Once logged into my computer, I review the recently saved location on the map and save them into a file I call FISHING. Once you save the location in your personal file you can select how you want the mark or push pin on your map to look. There are many options and color choices to choose from to organize your building list of fishing spots. Once the spot is saved you can then go in and add any type of description you want. In the beginning, I discussed the Discover Fishing Checklist. This is where you can start to build this information.

The same functionality as Google Maps, Bing brings in the additional feature of Birds Eye. Bing map, satellite, and street view because it comes from different sources and taken at different times could help. Bing’s best feature is the bird’s eye aerial imagery. Panning around a particular area may reveal imagery from different seasons or years. One view may show the water level in a lake that is full.  Panning in either direction will change the view and could then show you a view of the same spot at a different point in time when the water is low and showing the structure of the lake that isn’t normally seen. Bing brings the same types of features when it comes to saving information to a map for future reference. You will ultimately need a Microsoft account, which is also a requirement of Google.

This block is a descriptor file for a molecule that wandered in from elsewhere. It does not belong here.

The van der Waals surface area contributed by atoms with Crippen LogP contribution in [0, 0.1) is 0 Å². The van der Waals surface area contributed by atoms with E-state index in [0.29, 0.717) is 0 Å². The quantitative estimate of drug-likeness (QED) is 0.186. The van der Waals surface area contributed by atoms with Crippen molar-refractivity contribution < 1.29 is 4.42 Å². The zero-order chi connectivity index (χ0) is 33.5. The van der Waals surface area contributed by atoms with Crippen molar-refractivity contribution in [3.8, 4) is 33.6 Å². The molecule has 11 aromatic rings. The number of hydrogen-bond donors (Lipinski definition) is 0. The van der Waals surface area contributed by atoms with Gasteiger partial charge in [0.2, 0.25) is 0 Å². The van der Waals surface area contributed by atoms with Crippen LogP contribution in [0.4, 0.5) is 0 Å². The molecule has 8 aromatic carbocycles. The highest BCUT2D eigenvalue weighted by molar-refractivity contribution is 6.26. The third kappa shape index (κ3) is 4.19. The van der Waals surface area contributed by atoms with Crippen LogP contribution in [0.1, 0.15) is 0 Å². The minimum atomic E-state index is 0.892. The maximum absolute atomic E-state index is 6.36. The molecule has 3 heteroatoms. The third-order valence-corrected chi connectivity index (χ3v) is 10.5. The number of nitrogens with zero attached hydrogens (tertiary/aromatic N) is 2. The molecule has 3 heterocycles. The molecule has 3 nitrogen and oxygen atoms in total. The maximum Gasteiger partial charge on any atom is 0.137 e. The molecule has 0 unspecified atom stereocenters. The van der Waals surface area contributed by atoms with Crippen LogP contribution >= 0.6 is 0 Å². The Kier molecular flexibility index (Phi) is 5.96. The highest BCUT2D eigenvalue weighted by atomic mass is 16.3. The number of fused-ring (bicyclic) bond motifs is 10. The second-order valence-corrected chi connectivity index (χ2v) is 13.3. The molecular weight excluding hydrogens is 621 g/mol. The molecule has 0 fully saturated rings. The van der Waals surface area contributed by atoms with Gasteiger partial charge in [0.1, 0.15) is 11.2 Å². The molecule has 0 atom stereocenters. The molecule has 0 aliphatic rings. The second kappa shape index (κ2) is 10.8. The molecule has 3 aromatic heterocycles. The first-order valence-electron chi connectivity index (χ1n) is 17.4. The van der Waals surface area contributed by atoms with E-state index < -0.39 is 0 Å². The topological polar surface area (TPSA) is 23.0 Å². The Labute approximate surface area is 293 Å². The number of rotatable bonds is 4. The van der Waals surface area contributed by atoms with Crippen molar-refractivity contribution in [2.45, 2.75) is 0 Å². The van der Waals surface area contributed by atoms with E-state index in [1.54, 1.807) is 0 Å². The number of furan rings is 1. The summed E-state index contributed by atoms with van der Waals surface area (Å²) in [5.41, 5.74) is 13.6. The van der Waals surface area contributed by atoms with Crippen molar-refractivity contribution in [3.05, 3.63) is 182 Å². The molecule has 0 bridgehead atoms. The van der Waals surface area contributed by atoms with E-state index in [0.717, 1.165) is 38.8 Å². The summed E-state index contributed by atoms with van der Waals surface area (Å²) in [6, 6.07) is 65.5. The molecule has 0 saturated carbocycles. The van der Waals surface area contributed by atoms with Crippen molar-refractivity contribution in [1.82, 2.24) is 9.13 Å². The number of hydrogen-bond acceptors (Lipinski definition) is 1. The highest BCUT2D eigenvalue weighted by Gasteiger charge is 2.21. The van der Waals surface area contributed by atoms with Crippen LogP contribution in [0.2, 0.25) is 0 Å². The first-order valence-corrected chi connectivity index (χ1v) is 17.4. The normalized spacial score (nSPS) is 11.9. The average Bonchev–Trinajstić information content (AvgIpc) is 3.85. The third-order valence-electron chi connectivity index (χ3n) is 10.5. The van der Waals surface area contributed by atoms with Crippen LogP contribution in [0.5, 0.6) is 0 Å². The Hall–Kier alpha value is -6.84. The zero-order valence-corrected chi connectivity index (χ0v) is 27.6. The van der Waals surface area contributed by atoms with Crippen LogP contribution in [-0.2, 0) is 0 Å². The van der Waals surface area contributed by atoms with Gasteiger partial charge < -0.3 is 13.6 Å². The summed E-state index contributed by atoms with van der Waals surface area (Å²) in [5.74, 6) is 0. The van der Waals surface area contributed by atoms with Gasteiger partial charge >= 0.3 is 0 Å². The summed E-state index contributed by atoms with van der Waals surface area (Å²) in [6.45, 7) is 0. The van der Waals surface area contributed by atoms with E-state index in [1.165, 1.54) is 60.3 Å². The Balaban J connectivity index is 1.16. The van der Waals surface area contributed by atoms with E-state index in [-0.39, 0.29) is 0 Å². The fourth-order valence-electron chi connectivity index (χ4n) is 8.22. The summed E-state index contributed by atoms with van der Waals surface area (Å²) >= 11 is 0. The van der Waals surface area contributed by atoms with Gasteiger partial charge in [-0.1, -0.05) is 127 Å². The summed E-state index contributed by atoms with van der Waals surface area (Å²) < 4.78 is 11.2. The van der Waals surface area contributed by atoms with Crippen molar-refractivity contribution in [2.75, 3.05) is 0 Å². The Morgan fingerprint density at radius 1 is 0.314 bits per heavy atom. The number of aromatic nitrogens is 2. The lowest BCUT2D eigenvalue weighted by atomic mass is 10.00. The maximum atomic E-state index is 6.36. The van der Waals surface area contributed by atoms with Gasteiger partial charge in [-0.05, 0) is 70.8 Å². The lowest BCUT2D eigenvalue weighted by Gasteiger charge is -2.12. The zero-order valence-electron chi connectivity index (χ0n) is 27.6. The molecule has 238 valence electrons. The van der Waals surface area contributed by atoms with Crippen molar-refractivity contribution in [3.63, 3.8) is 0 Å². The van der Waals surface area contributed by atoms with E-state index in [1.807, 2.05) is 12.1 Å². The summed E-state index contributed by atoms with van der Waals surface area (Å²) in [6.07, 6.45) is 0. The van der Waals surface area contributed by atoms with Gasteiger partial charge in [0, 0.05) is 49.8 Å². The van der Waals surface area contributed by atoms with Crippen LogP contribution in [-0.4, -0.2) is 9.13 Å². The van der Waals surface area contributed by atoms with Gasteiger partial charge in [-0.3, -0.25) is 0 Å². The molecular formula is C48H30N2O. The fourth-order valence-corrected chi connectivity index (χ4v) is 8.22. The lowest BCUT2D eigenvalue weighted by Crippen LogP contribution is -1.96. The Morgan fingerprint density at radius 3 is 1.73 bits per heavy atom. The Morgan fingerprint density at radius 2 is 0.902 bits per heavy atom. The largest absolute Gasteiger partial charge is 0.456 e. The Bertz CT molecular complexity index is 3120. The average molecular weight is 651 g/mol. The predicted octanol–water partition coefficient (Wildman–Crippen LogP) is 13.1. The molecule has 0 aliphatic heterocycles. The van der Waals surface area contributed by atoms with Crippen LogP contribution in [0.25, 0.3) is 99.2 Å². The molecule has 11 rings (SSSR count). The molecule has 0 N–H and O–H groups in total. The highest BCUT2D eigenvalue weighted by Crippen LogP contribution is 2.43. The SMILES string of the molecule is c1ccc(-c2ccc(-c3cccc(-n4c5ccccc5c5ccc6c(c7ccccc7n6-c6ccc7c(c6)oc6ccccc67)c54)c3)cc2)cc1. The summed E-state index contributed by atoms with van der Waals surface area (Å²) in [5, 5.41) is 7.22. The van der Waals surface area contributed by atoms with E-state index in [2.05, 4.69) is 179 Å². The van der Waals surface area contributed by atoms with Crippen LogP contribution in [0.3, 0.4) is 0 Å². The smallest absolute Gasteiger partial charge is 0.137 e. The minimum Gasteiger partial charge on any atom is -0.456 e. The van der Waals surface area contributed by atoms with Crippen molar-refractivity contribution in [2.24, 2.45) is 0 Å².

Here is an example of finding structure on a lake via Google Maps satellite view. Below that is Bing Maps in the same location with satellite view. Notice the difference? Plus both shots are taken at different times of the year!